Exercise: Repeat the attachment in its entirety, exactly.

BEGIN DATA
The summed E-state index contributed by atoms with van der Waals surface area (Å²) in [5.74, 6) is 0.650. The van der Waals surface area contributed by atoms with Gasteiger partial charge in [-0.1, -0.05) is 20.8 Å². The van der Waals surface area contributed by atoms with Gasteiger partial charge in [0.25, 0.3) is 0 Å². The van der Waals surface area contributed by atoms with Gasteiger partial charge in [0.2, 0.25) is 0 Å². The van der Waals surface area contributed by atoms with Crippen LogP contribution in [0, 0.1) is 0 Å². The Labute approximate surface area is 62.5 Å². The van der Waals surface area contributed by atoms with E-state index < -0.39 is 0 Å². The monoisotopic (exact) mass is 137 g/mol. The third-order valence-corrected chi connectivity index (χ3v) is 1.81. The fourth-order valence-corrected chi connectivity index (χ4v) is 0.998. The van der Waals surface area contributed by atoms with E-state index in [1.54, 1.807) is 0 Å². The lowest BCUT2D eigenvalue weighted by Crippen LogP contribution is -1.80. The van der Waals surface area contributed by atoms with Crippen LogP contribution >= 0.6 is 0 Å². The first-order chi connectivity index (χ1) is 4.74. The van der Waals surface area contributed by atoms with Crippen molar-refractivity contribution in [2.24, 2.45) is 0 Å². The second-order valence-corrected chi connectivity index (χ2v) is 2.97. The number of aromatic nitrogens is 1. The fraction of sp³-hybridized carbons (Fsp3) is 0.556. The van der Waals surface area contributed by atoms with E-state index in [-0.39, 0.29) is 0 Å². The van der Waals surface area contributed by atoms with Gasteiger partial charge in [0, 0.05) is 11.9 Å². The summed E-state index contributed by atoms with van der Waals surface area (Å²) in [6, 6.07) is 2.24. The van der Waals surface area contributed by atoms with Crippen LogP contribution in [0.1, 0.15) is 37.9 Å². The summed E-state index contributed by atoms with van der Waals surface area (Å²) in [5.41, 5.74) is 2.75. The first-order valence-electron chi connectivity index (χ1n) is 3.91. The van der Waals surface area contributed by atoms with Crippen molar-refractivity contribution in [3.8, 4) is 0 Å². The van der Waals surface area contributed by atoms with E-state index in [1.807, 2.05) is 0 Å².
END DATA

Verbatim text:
The summed E-state index contributed by atoms with van der Waals surface area (Å²) in [5.74, 6) is 0.650. The van der Waals surface area contributed by atoms with Gasteiger partial charge in [-0.1, -0.05) is 20.8 Å². The van der Waals surface area contributed by atoms with Gasteiger partial charge in [0.25, 0.3) is 0 Å². The van der Waals surface area contributed by atoms with Gasteiger partial charge in [0.2, 0.25) is 0 Å². The van der Waals surface area contributed by atoms with Crippen LogP contribution in [0, 0.1) is 0 Å². The Labute approximate surface area is 62.5 Å². The van der Waals surface area contributed by atoms with E-state index < -0.39 is 0 Å². The monoisotopic (exact) mass is 137 g/mol. The third-order valence-corrected chi connectivity index (χ3v) is 1.81. The fourth-order valence-corrected chi connectivity index (χ4v) is 0.998. The van der Waals surface area contributed by atoms with E-state index in [1.54, 1.807) is 0 Å². The lowest BCUT2D eigenvalue weighted by Crippen LogP contribution is -1.80. The van der Waals surface area contributed by atoms with Crippen LogP contribution >= 0.6 is 0 Å². The first-order chi connectivity index (χ1) is 4.74. The van der Waals surface area contributed by atoms with Crippen molar-refractivity contribution in [2.24, 2.45) is 0 Å². The second-order valence-corrected chi connectivity index (χ2v) is 2.97. The number of aromatic nitrogens is 1. The fraction of sp³-hybridized carbons (Fsp3) is 0.556. The van der Waals surface area contributed by atoms with E-state index in [-0.39, 0.29) is 0 Å². The van der Waals surface area contributed by atoms with Gasteiger partial charge in [0, 0.05) is 11.9 Å². The summed E-state index contributed by atoms with van der Waals surface area (Å²) in [6, 6.07) is 2.24. The van der Waals surface area contributed by atoms with Crippen LogP contribution in [0.1, 0.15) is 37.9 Å². The summed E-state index contributed by atoms with van der Waals surface area (Å²) in [5.41, 5.74) is 2.75. The first-order valence-electron chi connectivity index (χ1n) is 3.91. The van der Waals surface area contributed by atoms with Crippen molar-refractivity contribution in [3.8, 4) is 0 Å². The van der Waals surface area contributed by atoms with E-state index in [1.807, 2.05) is 0 Å².